"How-tos" for supporting loved ones during their time of grief
Do you have questions about what to wear to a funeral or memorial service? Or wonder what to say to someone who has just lost a loved one? The information below may help guide you through unfamiliar circumstances.
What to wear to a funeral or memorial service
The appropriate attire for a funeral or memorial service is simple: dress to show respect for the person whose life you are remembering. This means selecting clothes that are more conservative, not flashy or brightly colored. Darker dresses, suits, pants, jackets and sweaters are appropriate. Flip-flops, tank tops, shorts, sundresses, casual tennis shoes and cleavage are not appropriate. Even though the service may be a celebration of life, many of those attending will be mourning. Your goal is to blend in, not be conspicuous.
A special note to teenagers or young adults: You live in a very casual world where jeans and casual shirts are appropriate in most settings. A funeral is not one of those. If this is your first time attending a service, talk to your parents or a trusted friend to help you select what to wear. This is the kindest way to show the family you care.
What to expect at a funeral or memorial service
Depending on where the service is held and the wishes of the family, services today vary widely. Regardless, there are some common guidelines to know:
- A guestbook will be outside the service for you to sign. Please do sign it and make your signature legible – the family will treasure reviewing the names of those who attend, and this will be the best way for them to remember you were there.
- Be on time or early. It is rude to enter a service after it has started. If you are late, enter from one side and be seated as unobtrusively as possible. If the family is processing, wait until they have finished and reached their seats, then enter after them.
- Seating: the family will have a designated seating area, usually at the front or the side of the room. This area will be marked, so look for “Reserved” signs and avoid sitting in these seats.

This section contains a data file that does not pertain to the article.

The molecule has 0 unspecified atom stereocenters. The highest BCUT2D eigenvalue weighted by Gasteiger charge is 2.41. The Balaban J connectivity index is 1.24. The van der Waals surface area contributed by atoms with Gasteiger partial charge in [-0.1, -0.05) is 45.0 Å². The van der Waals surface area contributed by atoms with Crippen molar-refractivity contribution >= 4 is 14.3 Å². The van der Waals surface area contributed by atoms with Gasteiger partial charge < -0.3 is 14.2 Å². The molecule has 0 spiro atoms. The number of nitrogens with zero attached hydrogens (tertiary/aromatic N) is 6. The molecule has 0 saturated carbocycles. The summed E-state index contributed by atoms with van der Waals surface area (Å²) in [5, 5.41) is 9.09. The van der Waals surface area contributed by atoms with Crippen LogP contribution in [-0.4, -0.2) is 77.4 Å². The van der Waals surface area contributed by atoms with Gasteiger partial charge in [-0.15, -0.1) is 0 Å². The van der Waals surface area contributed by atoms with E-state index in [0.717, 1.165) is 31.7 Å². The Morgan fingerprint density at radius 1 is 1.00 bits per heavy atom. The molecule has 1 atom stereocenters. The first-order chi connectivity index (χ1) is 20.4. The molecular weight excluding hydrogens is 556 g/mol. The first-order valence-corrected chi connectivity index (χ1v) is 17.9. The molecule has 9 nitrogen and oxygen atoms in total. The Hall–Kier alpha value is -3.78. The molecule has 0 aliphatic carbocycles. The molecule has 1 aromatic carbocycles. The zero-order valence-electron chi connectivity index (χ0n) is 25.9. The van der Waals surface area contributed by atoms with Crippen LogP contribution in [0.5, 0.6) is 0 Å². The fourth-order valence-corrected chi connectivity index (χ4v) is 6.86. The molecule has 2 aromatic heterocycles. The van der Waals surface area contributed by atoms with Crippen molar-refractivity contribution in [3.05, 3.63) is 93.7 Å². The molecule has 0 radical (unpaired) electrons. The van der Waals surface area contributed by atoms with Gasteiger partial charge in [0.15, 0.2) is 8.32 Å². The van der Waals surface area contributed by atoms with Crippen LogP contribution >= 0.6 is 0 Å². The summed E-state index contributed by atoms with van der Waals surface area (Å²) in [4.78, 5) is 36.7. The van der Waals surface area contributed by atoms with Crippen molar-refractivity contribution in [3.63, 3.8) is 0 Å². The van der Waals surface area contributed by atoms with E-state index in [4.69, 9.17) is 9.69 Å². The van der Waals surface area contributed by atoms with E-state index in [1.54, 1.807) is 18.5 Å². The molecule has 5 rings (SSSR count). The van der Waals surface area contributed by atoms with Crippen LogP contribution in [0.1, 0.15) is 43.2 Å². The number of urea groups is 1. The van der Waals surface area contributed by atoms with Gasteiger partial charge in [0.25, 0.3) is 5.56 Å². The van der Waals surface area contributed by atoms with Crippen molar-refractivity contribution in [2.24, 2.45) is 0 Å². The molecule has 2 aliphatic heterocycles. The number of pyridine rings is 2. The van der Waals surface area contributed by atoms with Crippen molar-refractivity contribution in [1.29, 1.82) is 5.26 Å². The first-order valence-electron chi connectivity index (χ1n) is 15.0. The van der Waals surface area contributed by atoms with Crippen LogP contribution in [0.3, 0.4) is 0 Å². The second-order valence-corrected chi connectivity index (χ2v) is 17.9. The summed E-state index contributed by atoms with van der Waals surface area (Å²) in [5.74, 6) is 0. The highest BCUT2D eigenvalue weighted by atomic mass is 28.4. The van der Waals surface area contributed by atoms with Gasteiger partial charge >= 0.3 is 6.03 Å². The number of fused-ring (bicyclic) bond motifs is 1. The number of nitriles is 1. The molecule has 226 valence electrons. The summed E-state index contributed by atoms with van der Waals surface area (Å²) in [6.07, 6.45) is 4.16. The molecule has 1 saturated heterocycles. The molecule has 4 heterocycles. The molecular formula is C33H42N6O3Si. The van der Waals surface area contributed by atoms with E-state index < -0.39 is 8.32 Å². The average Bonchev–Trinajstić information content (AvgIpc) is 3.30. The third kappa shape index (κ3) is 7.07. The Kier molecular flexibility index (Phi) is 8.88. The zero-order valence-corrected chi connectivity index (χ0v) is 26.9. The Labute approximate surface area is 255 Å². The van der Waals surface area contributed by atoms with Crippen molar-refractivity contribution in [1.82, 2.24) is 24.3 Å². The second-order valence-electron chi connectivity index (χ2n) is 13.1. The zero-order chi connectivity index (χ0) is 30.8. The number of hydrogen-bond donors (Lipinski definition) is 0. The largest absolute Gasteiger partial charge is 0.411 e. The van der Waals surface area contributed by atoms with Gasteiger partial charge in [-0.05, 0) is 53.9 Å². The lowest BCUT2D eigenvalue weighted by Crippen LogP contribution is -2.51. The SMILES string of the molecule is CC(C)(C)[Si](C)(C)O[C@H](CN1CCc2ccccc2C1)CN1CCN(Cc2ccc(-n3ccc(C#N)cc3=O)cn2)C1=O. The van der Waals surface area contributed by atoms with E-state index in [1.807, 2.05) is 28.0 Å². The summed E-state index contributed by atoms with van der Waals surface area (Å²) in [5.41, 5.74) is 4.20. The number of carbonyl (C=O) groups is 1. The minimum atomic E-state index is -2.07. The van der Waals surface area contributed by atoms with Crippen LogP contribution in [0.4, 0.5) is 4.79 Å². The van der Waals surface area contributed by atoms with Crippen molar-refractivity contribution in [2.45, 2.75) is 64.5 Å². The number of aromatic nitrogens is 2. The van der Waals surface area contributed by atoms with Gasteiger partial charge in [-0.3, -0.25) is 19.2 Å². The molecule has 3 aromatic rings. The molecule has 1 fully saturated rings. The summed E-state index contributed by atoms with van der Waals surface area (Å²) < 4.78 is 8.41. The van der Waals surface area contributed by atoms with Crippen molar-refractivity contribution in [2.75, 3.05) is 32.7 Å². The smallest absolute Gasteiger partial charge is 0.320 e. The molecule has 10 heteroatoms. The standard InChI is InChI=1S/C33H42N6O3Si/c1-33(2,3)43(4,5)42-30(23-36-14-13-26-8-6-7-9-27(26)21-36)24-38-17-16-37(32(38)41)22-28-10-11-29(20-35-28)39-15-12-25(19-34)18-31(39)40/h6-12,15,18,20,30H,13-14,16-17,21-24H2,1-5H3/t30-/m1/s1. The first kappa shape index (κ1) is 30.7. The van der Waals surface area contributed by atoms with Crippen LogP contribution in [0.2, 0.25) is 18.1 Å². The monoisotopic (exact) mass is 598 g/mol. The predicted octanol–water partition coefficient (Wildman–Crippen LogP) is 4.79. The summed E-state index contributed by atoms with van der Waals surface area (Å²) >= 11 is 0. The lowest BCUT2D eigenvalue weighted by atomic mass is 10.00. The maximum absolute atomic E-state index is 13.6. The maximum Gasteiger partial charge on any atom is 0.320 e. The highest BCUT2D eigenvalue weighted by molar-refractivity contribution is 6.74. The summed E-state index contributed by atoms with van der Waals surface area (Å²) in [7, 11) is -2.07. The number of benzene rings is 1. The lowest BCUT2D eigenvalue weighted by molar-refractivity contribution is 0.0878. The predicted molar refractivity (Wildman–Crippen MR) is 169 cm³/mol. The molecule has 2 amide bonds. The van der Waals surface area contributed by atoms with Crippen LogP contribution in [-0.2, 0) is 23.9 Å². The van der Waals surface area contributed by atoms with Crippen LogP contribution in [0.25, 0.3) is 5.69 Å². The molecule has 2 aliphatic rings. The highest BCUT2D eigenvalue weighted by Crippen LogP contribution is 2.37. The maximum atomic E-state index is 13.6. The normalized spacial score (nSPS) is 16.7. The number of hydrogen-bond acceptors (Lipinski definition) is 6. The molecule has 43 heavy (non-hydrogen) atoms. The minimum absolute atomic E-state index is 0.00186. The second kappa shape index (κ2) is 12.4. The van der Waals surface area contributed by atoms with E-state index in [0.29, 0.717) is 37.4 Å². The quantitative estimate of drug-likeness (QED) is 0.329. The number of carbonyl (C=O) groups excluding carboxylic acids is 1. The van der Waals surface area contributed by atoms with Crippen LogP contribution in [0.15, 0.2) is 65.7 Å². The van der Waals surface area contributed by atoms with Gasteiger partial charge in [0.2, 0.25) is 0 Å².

- If an usher is present, you will be shown to a seat. If an usher is not present, it is courteous to enter a row from a side aisle to avoid climbing over people already seated. Much as at any event, seating is “first come, first served” so if you want a “good” seat, arrive early and do not expect people to move for you. The aisle seats are the ones most preferred.
- Enter the room and sit quietly. Turn off your cell phone and put it away. Your behavior should allow those around you to mourn without distraction.
- There may be an open casket. At most services, you are welcomed to walk forward prior to the service to pay respects at the casket. Do not touch the body or any of the surrounding items or flowers. However, it is not mandatory to go forward if you prefer not to.
- When the family enters, you will be instructed to stand until they have entered and taken their seats. Then you will be seated.
- When the service ends, you will be instructed to stand while the family exits. This recessional will vary depending on the service and the presence of an open vs. closed casket.